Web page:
“She’s different” says Stieg Larsson of his mysterious and stalwart heroine Lisbeth Salander in his wildly successful “Millennium” trilogy. Larsson’s words helped his readers capture the essence of Salander and set a near insurmountable challenge for the young actress who would have to play her in a movie one day. The ominous task of lifting Salander’s wild spirit off the pages was put in the hands of well-respected director David Fincher and newcomer Rooney Mara in The Girl with the Dragon Tattoo.
The story follows Mikael Blomkvist (Daniel Craig), an investigate journalist recently found guilty in a libel case against the very wealthy industrialist Hans-Erik Wennerström. Blomkvist is chosen to investigate the disappearance of a wealthy Swedish patriarch’s grandniece Harriet, in exchange for incriminating evidence against Wennerström. Blomkvist is joined by the damaged and mysterious Lisbeth Salander (Mara) and the two begin a tumultuous and dangerous investigation.
From the moment Mara is on screen, you’re addicted to her. The way Fincher shot her first scene makes you feel the anticipation and hype surrounding her. Mara’s ghostly make-up and cold eyes intrigue you from the moment you lay your eyes on her. You begin to wonder what her story is, why and when did her she get her piercings and the large dragon tattoo wrapping around her left shoulder.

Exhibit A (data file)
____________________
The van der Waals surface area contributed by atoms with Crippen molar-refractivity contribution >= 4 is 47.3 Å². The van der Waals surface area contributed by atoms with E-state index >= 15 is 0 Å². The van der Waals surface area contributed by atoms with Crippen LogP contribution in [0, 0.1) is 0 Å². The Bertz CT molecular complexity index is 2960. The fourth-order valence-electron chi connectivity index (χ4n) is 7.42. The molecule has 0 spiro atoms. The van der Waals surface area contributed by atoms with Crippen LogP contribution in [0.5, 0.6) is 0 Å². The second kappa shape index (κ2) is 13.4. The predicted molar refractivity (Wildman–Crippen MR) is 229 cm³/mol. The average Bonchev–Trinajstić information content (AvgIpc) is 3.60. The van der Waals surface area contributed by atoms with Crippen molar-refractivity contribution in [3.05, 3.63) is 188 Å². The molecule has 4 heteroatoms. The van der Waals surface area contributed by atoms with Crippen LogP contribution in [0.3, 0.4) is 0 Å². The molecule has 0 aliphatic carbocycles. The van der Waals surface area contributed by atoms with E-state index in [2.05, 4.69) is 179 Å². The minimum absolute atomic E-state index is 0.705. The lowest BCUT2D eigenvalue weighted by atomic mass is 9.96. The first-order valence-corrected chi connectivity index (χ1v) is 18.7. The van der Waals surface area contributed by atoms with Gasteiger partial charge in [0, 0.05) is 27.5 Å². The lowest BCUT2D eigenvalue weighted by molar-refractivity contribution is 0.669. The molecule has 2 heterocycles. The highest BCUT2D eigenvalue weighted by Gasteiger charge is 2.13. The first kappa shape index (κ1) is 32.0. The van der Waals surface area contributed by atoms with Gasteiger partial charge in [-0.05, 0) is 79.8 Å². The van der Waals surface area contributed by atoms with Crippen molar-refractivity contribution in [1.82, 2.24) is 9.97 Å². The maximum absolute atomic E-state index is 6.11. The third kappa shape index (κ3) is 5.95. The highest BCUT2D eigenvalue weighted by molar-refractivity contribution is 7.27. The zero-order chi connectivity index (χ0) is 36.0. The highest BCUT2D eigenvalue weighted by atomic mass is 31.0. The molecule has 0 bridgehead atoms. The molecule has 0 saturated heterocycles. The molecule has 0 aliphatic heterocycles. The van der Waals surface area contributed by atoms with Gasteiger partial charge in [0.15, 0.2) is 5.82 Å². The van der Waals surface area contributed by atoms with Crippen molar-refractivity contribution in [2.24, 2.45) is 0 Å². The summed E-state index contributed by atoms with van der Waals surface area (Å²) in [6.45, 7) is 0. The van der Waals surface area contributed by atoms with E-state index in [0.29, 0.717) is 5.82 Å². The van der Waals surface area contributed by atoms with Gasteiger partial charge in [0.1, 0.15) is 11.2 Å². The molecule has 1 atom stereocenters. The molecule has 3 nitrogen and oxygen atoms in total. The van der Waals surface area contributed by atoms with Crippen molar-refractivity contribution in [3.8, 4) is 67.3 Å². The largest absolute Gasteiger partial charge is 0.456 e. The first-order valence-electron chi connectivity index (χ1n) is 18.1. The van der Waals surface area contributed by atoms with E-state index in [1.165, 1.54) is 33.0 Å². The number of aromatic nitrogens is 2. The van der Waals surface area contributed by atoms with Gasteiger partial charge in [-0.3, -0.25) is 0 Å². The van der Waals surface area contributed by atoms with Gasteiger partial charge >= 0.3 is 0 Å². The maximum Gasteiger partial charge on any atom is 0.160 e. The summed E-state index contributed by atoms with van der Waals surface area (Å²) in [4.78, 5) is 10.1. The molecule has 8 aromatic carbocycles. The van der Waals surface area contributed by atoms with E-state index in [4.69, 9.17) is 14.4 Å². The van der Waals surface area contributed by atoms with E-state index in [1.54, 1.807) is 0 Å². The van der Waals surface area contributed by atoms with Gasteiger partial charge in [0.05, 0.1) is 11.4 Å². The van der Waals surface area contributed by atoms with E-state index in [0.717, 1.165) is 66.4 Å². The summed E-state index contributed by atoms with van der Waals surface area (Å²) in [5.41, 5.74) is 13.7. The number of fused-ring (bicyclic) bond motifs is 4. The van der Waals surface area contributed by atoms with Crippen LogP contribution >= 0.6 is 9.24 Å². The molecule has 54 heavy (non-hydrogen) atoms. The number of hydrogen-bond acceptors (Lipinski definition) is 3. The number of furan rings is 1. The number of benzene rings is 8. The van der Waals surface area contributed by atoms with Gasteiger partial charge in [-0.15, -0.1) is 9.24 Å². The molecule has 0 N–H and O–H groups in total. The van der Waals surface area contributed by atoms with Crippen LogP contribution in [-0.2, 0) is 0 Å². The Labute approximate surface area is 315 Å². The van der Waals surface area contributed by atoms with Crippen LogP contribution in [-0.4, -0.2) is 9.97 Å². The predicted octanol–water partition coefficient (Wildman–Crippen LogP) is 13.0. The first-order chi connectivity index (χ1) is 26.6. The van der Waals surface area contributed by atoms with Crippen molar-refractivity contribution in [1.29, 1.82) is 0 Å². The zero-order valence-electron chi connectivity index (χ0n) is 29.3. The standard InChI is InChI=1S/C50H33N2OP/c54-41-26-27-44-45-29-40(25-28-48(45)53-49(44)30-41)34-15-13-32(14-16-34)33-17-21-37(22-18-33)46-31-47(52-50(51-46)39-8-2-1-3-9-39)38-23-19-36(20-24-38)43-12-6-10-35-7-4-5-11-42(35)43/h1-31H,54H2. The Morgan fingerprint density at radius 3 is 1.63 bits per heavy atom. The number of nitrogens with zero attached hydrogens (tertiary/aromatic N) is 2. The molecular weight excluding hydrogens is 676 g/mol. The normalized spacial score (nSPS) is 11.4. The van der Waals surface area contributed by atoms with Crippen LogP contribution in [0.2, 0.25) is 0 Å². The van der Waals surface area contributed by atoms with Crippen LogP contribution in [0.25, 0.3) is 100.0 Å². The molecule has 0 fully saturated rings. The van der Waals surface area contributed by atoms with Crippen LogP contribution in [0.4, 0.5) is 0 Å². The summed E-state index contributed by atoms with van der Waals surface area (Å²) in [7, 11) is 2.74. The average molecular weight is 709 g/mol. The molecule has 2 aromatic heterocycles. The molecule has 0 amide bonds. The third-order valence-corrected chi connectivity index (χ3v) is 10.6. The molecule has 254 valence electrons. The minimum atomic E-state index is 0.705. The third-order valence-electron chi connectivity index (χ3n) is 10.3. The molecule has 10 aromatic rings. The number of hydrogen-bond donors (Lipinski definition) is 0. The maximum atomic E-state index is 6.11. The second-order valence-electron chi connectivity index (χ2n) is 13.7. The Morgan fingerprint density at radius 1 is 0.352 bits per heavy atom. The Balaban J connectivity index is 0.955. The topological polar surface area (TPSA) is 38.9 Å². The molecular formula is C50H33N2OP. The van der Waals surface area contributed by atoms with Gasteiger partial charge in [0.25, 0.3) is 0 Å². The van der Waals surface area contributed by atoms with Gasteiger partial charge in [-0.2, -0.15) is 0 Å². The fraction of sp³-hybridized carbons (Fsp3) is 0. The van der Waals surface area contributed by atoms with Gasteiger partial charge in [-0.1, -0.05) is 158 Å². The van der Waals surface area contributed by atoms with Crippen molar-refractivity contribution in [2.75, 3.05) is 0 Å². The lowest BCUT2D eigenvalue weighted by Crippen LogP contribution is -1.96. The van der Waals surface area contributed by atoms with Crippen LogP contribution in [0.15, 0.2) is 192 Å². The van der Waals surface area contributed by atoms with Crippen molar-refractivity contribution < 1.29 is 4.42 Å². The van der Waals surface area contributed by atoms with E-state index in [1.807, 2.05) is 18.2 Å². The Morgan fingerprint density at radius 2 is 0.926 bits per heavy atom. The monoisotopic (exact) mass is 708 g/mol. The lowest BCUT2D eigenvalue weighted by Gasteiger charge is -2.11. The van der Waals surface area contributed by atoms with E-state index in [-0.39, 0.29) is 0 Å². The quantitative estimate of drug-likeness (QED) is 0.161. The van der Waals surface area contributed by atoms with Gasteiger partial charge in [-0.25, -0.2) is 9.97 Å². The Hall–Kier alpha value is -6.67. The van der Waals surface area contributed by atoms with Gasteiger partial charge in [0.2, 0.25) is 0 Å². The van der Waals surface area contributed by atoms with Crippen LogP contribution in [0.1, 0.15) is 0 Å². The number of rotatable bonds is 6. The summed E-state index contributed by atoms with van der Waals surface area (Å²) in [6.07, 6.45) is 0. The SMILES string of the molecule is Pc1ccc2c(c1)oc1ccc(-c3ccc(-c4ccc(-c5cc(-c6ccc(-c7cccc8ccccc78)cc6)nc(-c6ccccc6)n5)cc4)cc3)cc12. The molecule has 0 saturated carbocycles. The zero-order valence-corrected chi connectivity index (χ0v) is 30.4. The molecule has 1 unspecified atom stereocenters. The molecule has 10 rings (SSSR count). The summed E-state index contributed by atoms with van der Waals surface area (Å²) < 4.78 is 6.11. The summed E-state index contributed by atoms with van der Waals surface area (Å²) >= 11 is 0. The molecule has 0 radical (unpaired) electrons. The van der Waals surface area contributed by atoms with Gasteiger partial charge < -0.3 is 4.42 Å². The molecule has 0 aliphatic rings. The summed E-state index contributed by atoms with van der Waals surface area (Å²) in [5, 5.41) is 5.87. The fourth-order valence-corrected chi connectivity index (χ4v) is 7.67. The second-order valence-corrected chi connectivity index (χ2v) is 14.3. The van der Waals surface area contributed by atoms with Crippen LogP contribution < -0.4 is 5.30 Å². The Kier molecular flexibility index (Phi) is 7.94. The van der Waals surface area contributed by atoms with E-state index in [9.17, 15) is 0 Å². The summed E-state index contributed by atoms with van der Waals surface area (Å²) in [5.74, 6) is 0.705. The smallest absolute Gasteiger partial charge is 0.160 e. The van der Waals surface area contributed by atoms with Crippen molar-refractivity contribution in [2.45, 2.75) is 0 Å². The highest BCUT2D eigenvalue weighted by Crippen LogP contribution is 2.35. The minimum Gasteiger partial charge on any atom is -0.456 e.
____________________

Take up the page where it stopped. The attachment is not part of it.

As the story begins to unfold, the sexual tension between Salander and Bloomkvist increases. The chemistry between Craig and Mara is electrifying and when the two are in a scene together, it’s though you can almost see the sex, and-dare I say-love between them. The two characters not only have an intense chemistry but also a palpable compatibility rarely seen on film. It’s as though neither would be complete without the other.
The glue that holds the film together is the staggering and brave performance from Rooney Mara. From the first moment she is onscreen to the heartbreaking look on her face in the closing shot, she is astonishing. Mara adds layers to Salander that aren’t easily detected in Larsson’s novels. In addition to perfectly portraying the tough as nails attitude, Mara also adds an intriguing layer or heartbreak and quiet sadness that makes you wonder-what has happened to this girl? Mara, pardon the cliché, literally disappears into the role and embodies every little aspect of Salander-a truly magnificent performance.
Craig leads the film more than adequately. His role is meant to be a much more subtle character than Mara’s and has a much lighter tone overall, which leads to the perfect mesh of the two. “Tattoo” is also rich with successful supporting performances from Christopher Plummer, Stellan Skarsgaard, Robin Wright, and Joely Richardson.
The film’s success can also be attributed to the stunning direction from David Fincher. Beginning with the lavish opening sequence, you truly feel Fincher’s passion in every scene. Fincher’s direction is beautifully accompanied by the haunting score of Trent Renzor and Atticus Ross, which acts as an adhesive for a near perfect film.
Upon leaving the theatre, you may not feel the initial impact of this masterpiece. But as you continue your day you’ll begin to feel Lisbeth Salander is with you, like a friend of yours. Once she gets in, you won’t be able to get the girl with the dragon tattoo out our your head